Every January the bolivians celebrate the day of the ekeko”, also known as Iquiqu or tunupa. He is a deity venerated by the Bolivian people from centuries before the conquest of the South American territory by the Spaniards. His area of influence extends through the Andes of the Peru and reaches Argentina where it is usually known by other names.
The ekeko’s origin goes back to the ancient people of Tiahuanaco, an ancient civilization from before the Incas, whose people adored it because they believed that it drove misfortune from their homes. After annexing the former territory of Tiahuanaco to the Inca Empire, the Incas adopted the deity and made it a symbol of fertility and good luck. Despite centuries of Christianization by the priests who came with the Spaniards, this ancestral custom persists to this day.
The ekeko, or god of abundance, is a very benevolent amulet. He can grant all desires just by asking them. For this end he is overloaded with all kinds of miniature objects, be they dollar bills, appliances, cars, food, or, indeed, anything one might wish. For this reason, from his body hang small packages like saddlebags. The holder of the ekeko can add new desires whenever she or he needs to.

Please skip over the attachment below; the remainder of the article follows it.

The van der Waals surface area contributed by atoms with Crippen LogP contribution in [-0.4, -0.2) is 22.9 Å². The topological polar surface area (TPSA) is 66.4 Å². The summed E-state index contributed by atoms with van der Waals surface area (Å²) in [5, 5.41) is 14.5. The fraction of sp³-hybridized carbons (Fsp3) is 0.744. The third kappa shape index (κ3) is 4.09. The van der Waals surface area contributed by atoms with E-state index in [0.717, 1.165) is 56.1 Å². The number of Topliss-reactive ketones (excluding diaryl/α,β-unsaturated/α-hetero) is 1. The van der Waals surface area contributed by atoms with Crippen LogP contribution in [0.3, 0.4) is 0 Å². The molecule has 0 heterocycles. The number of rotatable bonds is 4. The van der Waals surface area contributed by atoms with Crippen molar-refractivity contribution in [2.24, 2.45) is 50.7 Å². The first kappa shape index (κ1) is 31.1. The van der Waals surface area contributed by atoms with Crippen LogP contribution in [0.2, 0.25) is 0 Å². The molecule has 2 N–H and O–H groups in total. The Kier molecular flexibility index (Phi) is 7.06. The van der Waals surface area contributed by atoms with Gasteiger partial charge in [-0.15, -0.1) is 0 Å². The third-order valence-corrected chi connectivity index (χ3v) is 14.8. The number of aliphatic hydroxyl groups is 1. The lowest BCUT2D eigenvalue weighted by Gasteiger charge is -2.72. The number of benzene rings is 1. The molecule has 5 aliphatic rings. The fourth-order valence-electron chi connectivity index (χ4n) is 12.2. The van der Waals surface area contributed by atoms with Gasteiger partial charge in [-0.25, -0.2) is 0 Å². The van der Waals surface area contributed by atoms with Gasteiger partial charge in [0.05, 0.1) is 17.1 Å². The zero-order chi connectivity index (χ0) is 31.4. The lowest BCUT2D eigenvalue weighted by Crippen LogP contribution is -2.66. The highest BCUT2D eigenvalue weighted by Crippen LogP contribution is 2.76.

To be effective, the ekeko must be given and not bought. To get the ekeko to give them their requests, you place a lit cigarette in the mouth every time you are asked a desire and smokes it until it is completely consumed. If the cigarette is only half consumed then it is bad omen. If the ekeko smokes it until the end then it suggests he will grant your desire. You can only make requests on Tuesdays and Fridays at noon or midnight. Every time you ask to have a desire met you give the ekeko a smoke. If the wish or request is accepted, the cigarette will smoke as if the ekeko smoked it. The ekeko is often owned by single girls, who instead of having a partner prefer to have the ekeko who will grant them all their wishes in exchange for their fidelity to him.
Written by: Fidelus Coraza Morveli
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